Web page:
What Are You Saying to Your Audience?

what are you telling your audienceYour audience/target market will pay attention to you when you speak directly to them and evoke some sort of an emotional connection. The emotional connection starts when you persuade them to listen long enough for them to develop a brand image which you hope is in the positive. Some may have been pre-exposed to your brand though products themselves via listening stations of online chatter or from friends. While this could be shed in a positive light, it is being provided to them from the brand image that has been developed by the people they are listening to. We know if it is our kids, it is the best thing ever and the must have. If all marketing were only that easy.

Purpose of Your Message

The purpose of your message is to create that emotional connection through a positive brand image to compel them to act. The act is to buy, donate, refer or vote. In communicating your message, you answer what you want them to know and also what you want them to do. This is not always rainbows and unicorns as we saw in the mid-term elections, especially in Nevada, where the negativity that surrounded a high profile campaign turned people off and instead of acting, they retracted. The key is knowing your audience/target market, how they listen to what you want them to know with the understanding that they can accept or not accept and can act or react by not acting at all.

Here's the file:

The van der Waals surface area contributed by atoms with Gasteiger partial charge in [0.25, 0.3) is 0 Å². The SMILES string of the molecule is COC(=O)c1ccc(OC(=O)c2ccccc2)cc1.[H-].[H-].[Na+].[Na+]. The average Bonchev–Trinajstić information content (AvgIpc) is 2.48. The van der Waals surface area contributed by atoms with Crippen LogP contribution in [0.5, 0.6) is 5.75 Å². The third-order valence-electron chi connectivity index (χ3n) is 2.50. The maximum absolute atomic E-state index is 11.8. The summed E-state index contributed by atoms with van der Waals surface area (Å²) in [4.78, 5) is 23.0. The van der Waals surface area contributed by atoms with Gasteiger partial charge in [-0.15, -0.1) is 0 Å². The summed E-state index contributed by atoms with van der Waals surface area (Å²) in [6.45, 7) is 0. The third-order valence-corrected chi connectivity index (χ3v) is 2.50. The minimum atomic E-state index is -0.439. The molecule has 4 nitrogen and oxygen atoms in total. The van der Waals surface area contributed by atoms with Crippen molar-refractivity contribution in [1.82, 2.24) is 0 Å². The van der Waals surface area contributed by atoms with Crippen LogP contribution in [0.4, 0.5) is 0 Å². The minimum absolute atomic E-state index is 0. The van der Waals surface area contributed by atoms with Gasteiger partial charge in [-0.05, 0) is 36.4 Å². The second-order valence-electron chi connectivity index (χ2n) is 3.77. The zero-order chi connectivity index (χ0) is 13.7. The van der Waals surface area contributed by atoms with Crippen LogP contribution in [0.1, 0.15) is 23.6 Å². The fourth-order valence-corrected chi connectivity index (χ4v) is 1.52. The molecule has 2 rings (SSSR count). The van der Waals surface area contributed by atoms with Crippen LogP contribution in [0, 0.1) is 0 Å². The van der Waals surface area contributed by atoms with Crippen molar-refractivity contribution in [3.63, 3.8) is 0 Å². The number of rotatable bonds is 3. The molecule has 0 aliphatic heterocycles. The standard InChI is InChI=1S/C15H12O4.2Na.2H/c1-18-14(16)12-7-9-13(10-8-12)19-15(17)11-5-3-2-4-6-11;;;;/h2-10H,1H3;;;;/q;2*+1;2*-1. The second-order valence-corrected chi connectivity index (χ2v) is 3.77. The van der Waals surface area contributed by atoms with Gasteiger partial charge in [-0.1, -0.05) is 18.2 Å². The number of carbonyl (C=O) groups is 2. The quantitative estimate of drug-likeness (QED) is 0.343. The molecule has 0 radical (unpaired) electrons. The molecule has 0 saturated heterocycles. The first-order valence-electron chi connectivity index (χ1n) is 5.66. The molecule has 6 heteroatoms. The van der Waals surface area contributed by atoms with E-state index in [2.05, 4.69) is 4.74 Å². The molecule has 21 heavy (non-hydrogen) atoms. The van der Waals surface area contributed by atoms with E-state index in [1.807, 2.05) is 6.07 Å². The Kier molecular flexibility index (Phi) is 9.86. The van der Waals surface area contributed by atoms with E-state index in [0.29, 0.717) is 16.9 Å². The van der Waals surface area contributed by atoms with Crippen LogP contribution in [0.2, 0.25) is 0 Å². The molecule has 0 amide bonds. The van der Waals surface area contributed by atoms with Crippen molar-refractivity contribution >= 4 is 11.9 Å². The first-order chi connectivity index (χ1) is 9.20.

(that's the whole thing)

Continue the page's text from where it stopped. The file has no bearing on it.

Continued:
What Do You Want Your Audience to Know?

Identifying what you want them to know is probably most easily answered with that you are their only option/choice as you provide the best offering, best customer service, best customer relations (customers are treated like family) and have the best value. We see with a lot of small businesses where they are trying to tell their audience everything about them by cramming as much copy as possible so that the audience knows every thing that they are offering. This is a whole lot of information to convey when you are trying to connect emotionally. Their brand image will be one of confusion as they were asked to process and accept multiple messages.